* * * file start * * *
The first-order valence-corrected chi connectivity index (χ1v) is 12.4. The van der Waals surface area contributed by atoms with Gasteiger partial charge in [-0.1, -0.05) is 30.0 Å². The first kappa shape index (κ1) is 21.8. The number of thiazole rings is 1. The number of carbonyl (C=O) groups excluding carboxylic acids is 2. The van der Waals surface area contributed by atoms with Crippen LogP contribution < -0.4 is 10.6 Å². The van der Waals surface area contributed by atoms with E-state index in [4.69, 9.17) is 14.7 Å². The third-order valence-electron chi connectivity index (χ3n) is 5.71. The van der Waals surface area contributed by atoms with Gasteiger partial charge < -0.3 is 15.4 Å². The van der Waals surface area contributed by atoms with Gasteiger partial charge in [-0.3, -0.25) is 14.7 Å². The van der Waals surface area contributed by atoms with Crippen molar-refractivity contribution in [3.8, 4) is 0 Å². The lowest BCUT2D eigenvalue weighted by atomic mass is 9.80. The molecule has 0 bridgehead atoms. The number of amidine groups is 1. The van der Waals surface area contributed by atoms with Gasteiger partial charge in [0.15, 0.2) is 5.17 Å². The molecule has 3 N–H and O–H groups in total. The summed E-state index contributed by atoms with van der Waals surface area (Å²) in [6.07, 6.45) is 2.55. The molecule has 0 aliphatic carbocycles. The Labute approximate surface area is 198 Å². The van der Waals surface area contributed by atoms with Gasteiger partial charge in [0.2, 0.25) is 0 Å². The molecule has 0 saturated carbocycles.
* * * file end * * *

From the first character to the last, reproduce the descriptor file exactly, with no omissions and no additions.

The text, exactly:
The first-order valence-corrected chi connectivity index (χ1v) is 12.4. The van der Waals surface area contributed by atoms with Gasteiger partial charge in [-0.1, -0.05) is 30.0 Å². The first kappa shape index (κ1) is 21.8. The number of thiazole rings is 1. The number of carbonyl (C=O) groups excluding carboxylic acids is 2. The van der Waals surface area contributed by atoms with Crippen LogP contribution < -0.4 is 10.6 Å². The van der Waals surface area contributed by atoms with E-state index in [4.69, 9.17) is 14.7 Å². The third-order valence-electron chi connectivity index (χ3n) is 5.71. The van der Waals surface area contributed by atoms with Gasteiger partial charge < -0.3 is 15.4 Å². The van der Waals surface area contributed by atoms with Gasteiger partial charge in [-0.3, -0.25) is 14.7 Å². The van der Waals surface area contributed by atoms with Crippen molar-refractivity contribution in [3.8, 4) is 0 Å². The lowest BCUT2D eigenvalue weighted by atomic mass is 9.80. The molecule has 0 bridgehead atoms. The number of amidine groups is 1. The van der Waals surface area contributed by atoms with Gasteiger partial charge in [0.15, 0.2) is 5.17 Å². The molecule has 3 N–H and O–H groups in total. The summed E-state index contributed by atoms with van der Waals surface area (Å²) in [6.07, 6.45) is 2.55. The molecule has 0 aliphatic carbocycles. The Labute approximate surface area is 198 Å². The van der Waals surface area contributed by atoms with Gasteiger partial charge in [0.2, 0.25) is 0 Å². The molecule has 0 saturated carbocycles.